"Banking" in the full modern sense, of taking money on deposit and lending it out on interest, is of comparatively recent origin. A few "banks of deposit" were founded in Italy in the Middle Ages, but the earliest "banks of issue," of the modern sort, were those of Amsterdam (1609) and Hamburg (1619), beginning in the 17th century. The law of Moses forbade Israelites to charge each other interest (Ex 22:25; Lev 25:35,37; Dt 23:19), but let them lend on interest to Gentiles (Dt 23:20), though this law was often evaded or disregarded (Neh 5:10,12). Banks and banking, however, are found in operation in the Greek cities; "moneychangers ," sitting at their tables (trapezai) in the market place, both changed coins and took money on deposit, giving high interest; and banking of a sort, in its incipient stages, existed among the ancient Hebrews. But the Phoenicians are now thought to have been the inventors of the money-changing, money-lending system which is found in more or less modified and developed forms among ancient peoples and in full development and operation in the palmy days of the Roman Empire. In the Greek-Roman period, without doubt, bankers both received money on deposit, paying interest, and let it out at a higher rate, or employed it in trade, as the publicani at Rome did, in farming the revenues of a province (Plumptre).
2. Banking among the Ancient Hebrews:
(1) The Hebrew money-changer, like his modern Syrian counterpart, the saraf (see PEFS, 1904, 49 ff, where the complexity of exchange in Israel today is graphically described), changed the large coins current into those of smaller denominations, e.g. giving denarii for tetradrachms, or silver for gold, or copper for silver.
(2) But no mean part of his business was the exchanging of foreign money, and even the money of the country of a non-Phoenician standard, for shekels and half-shekels on this standard, the latter being accepted only in payment of the temple dues (see MONEY). The "money-changers" of Mt 21:12, as the Greek signifies, were men who made small change. Such men may be seen in Jerusalem now with various coins pried in slender pillars on a table (compare epi trapezan, Lk 19:23), ready to be used in changing money for a premium into such forms, or denominations, as would be more current or more convenient for immediate use.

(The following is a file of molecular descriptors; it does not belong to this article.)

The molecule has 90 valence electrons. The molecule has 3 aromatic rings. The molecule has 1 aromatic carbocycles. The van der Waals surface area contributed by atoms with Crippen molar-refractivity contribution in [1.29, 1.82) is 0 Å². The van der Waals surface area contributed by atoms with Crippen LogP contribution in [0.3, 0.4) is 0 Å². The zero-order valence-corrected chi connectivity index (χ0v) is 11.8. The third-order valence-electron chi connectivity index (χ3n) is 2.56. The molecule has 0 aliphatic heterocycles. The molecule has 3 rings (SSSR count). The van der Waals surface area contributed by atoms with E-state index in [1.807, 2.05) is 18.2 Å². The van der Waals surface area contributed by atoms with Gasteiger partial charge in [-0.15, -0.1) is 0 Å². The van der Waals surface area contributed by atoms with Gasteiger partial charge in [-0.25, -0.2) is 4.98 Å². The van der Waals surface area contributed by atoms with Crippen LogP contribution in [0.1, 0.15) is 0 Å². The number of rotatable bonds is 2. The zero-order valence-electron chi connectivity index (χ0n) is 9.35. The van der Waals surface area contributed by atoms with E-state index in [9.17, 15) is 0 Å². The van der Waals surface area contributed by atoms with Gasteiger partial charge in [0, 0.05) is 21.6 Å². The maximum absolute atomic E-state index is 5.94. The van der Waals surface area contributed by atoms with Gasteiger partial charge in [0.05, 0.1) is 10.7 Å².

(3) "Usury" in English Versions of the Bible is simply Old English for what we today call "interest," i.e. the sum paid for the use of money, Latin usura; and "interest" should take the place of it in all passages in the Old Testament and New Testament, where it has such significance.
3. Banking in New Testament Times:
The Greek word rendered (tokos), "usury" in the New Testament (see Lk 19:23 f) means literally, "what is born of money," "what money brings forth or produces." "Usury" has come to mean "exorbitant interest," but did not mean this at the time of the King James Version, 1611.
(1) In Christ's time, and immediately following, there was great need for money-changers and money-changing, especially on the part of foreign Jews whom custom forbade to put any but Jewish coins into the temple treasury (see Mk 12:41). It was mainly for the convenience of these Jews of the Dispersion, and because it was in order to a sacred use, that the people thought it proper to allow the money-changers to set up their tables in the outer court of the temple (see Mt 21:12 ff).
(2) The language of Mt 25:27, `Thou oughtest to have put my money to the bankers,' etc., would seem to indicate the recognition by Christ of the custom and propriety of lending out money on interest (compare 19:23). The "exchangers" here are "bankers" (compare Mt 25:27). The Greek (trapezitai) is from a word for "bank" or "bench" (trapeza), i.e. the "table" or "counter" on which the money used to be received and paid out. These "bankers" were clearly of a higher class than the "small-change men" of Mt 21:12, etc. (compare "changers of money," Jn 2:14, and "changers," Jn 2:15, English Versions). Christ upbraids the "slothful servant" because he had not given his pound to "the bank" (or "banker," epi trapezan, literally, "on a banker's table"), who, it is implied, would have kept it safe and paid interest for it (Lk 19:23 f). It is noteworthy that the "tenminae" of Lk 19:24 are those acquired by "the good servant" from the "one" which was first lent him. So these wealthier bankers even then in a way received money on deposit for investment and paid interest on it, after the fashion of the Greeks.
4. Interpretations, Figurative Uses, etc.:
(1) In Christ's parable (Lk 19:23 ff) "the bank" (literally, "a bank," "table") is taken by some to mean "the synagogue," by others to mean "the church" (Lange, LJ, II, 1, 414); i.e. it is thought that Christ meant to teach that the organized body, "synagogue" or "church," might use the gifts or powers of an adherent or disciple, when he himself could not exercise them (compare DCG, article "Bank").
(2) Then some have thought that Christ was here pointing to prayer as a substitute for good works, when the disciple was unable to do such. Such views seem far-fetched and unnecessary (compare Bruce, Parabolic Teaching of Christ, 209 f).
(3) The "money-changers," then as now, had ever to be on guard against false money, which gives point to the oft-quoted extra-scriptural saying (agraphon) of Jesus to His disciples: "Be ye expert money-changers" (Greek ginesthai trapezitai dokimoi; see Origen, in Joam, XIX), which was taken (Clem., Hom.,. III, 61) to mean, "Be skillful in distinguishing true doctrine from false" (HDB, 1-vol).
George B. Eager